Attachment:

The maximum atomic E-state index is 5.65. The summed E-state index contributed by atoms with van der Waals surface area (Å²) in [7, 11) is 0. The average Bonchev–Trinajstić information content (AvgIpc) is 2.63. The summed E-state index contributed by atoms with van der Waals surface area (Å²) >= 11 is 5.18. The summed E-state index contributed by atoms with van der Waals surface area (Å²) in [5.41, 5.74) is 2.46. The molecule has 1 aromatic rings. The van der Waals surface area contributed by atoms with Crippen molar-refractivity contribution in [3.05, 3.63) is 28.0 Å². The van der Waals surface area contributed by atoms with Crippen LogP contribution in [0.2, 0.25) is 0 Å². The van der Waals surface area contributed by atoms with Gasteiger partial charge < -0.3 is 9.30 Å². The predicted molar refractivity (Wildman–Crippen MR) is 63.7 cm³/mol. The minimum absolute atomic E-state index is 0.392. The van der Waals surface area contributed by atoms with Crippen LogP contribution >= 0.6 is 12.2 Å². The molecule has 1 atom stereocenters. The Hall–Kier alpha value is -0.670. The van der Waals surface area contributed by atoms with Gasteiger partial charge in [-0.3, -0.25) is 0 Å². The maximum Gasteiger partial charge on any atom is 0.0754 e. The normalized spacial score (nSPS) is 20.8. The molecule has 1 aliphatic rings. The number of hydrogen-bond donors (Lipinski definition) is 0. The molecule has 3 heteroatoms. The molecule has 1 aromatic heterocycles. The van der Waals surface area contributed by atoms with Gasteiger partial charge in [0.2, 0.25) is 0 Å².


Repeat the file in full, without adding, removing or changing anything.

The maximum atomic E-state index is 5.65. The summed E-state index contributed by atoms with van der Waals surface area (Å²) in [7, 11) is 0. The average Bonchev–Trinajstić information content (AvgIpc) is 2.63. The summed E-state index contributed by atoms with van der Waals surface area (Å²) >= 11 is 5.18. The summed E-state index contributed by atoms with van der Waals surface area (Å²) in [5.41, 5.74) is 2.46. The molecule has 1 aromatic rings. The van der Waals surface area contributed by atoms with Crippen molar-refractivity contribution in [3.05, 3.63) is 28.0 Å². The van der Waals surface area contributed by atoms with Crippen LogP contribution in [0.2, 0.25) is 0 Å². The van der Waals surface area contributed by atoms with Gasteiger partial charge < -0.3 is 9.30 Å². The predicted molar refractivity (Wildman–Crippen MR) is 63.7 cm³/mol. The minimum absolute atomic E-state index is 0.392. The van der Waals surface area contributed by atoms with Crippen LogP contribution >= 0.6 is 12.2 Å². The molecule has 1 atom stereocenters. The Hall–Kier alpha value is -0.670. The van der Waals surface area contributed by atoms with Gasteiger partial charge in [-0.3, -0.25) is 0 Å². The maximum Gasteiger partial charge on any atom is 0.0754 e. The normalized spacial score (nSPS) is 20.8. The molecule has 1 aliphatic rings. The number of hydrogen-bond donors (Lipinski definition) is 0. The molecule has 3 heteroatoms. The molecule has 1 aromatic heterocycles. The van der Waals surface area contributed by atoms with Gasteiger partial charge in [0.2, 0.25) is 0 Å².